- Rated: Not Rated
- Closed captioning available
- Run Time: 1 hours, 37 minutes
- Video: Color
- Released: October 18, 2005
- Originally Released: 2005
- Label: Universal Studios
- Encoding: Region 1 (USA & Canada)
- Packaging: Snap Case
- Single Side - Dual Layer
- Collectors Edition
- Director's Cut
- Aspect Ratio: Anamorphic Widescreen - 2.35
- Aspect Ratio: Full Frame - 1.33
- Dolby Digital 5.1 Surround - English
- Dolby Digital DTS 5.1 Surround - English
- Subtitles - English (SDH), French, Spanish - Optional
- Additional Release Material:
- Audio Commentary: George Romero - Director; Peter Grunwald - Producer; Michael Doherty - Editor
- UNDEAD AGAIN: THE MAKING OF LAND OF THE DEAD
- A DAY WITH THE LIVING DEAD
- BRINGING THE DEAD TO LIFE
- THE REMAINING BITS
- WHEN SHAUN MET GEORGE
- SCENES OF CARNAGE
- ZOMBIE EFFECTS: FROM GREEN SCREEN TO FINISHED SCENE
- SCREAM TESTS: ZOMBIE CASTING CALL
- Bringing the Storyboard to Life
Performers, Cast and Crew:
New York Times - 06/24/2005
"[A]n excellent freakout of a movie....One of the enormous pleasures of genre filmmaking is watching great directors push against form and predictability, as Mr. Romero does brilliantly in LAND OF THE DEAD."
Los Angeles Times - 06/24/2005
"[The film] reveals that Romero remains the master of a genre he reinvented."
USA Today - 06/24/2005
"[The film] does have an 'old friends' dimension that warms the heart as its familiar-looking zombies eat hearts..."
Uncut - 10/01/2005
"This is zombie infestation writ large, hundreds lurching through a nocturnal wasteland, photographed in an impressively desolate palette."
Sight and Sound - 10/01/2005
"Paradoxically, this is the most hopeful film in the series, in that it presents a genuine movie-style hero in Simon Baker's handsome and compassionate Riley..."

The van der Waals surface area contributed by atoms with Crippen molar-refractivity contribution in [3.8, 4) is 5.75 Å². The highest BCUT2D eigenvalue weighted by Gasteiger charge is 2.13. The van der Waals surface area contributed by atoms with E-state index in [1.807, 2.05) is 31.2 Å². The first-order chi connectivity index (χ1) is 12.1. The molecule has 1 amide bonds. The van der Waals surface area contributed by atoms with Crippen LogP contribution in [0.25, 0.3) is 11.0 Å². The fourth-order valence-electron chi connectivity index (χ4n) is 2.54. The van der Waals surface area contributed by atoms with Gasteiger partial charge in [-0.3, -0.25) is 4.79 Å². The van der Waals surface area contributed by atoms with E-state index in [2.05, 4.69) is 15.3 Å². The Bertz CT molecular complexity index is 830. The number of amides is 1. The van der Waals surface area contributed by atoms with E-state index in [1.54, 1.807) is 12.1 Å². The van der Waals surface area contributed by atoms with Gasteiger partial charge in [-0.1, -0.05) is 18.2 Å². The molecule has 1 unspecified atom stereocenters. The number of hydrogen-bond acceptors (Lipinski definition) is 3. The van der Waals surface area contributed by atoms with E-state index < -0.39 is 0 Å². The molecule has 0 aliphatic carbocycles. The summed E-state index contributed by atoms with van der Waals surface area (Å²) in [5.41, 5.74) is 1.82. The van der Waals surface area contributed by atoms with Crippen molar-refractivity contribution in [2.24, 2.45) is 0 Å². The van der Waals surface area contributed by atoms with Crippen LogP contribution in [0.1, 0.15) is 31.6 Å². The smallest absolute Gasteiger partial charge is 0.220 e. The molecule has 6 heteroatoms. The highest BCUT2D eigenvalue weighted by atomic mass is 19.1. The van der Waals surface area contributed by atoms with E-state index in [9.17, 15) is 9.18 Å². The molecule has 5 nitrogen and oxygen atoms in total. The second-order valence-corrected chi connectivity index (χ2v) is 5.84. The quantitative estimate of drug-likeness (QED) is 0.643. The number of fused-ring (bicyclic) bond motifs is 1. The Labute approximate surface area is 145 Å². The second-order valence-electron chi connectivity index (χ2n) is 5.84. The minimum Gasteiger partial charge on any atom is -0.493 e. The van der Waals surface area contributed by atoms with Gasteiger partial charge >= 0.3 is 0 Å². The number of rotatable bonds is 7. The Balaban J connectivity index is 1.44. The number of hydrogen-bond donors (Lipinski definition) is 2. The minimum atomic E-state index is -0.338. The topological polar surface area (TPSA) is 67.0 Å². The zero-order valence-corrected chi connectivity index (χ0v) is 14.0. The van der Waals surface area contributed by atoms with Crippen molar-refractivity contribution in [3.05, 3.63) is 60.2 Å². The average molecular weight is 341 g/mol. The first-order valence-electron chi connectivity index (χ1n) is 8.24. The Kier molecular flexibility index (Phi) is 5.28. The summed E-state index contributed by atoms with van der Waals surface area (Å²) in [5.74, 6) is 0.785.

Rolling Stone - 10/20/2005
3 stars out of 5 -- "[The franchise] sprouts a new one, and a good one....[Argento] comes off like a tatted-up Meg White..."
New York Times - 10/18/2005
"Mr. Romero is one of the great form-givers of the horror genre....The fresh element here is that the zombie underclass has evolved a leader of sorts, who possesses both a sense of historical self-awareness and an ability to use automatic weapons."
Zombie movies slip in and out of fashion, but it's always a special occasion when the man who helped turn the undead into a worldwide phenomenon decides to add an installment to his ongoing saga of flesh-eating films. George A. Romero's zombie movies have all appeared in different decades, beginning with NIGHT OF THE LIVING DEAD in 1968, DAWN OF THE DEAD in '78, and DAY OF THE DEAD in '85. Romero skipped the '90s, but a zombie renaissance in the early 21st century (28 DAYS LATER, SHAUN OF THE DEAD) finds him back in the directors chair.
Often seen as allegories for their times, Romero's films have been connected to societal events such as the consumerism of the '70s (DAWN OF THE DEAD) and the spread of the AIDS virus in the '80s (DAY OF THE DEAD). With 2005's LAND OF THE DEAD, Romero positions the bulk of his story in a giant skyscraper which houses the last humans left on the planet; although his intentions are foggy this time, LAND appears to be Romero's commentary on the post-9/11 political landscape. The zombies only bother crews who venture outside the makeshift city for supplies, but the people are kept sedated by their leader, the irascible Kaufman (Dennis Hopper), who exaggerates their threat. What Kaufman doesn't realize is that the zombies are learning skills they half-remember from their old selves, leading to some impressively blood-soaked scenes of tumult. In an unusual move for Romero, Hopper is joined by name actors such as John Leguizamo and Asia Argento. The film greatly benefits as a result, successfully portraying an atrophied civilization that has regressed to a primitive state, allowing its undead tormentors to sense that a free lunch may be just around the corner.
- Theatrical Release: June 24, 2005 (NY)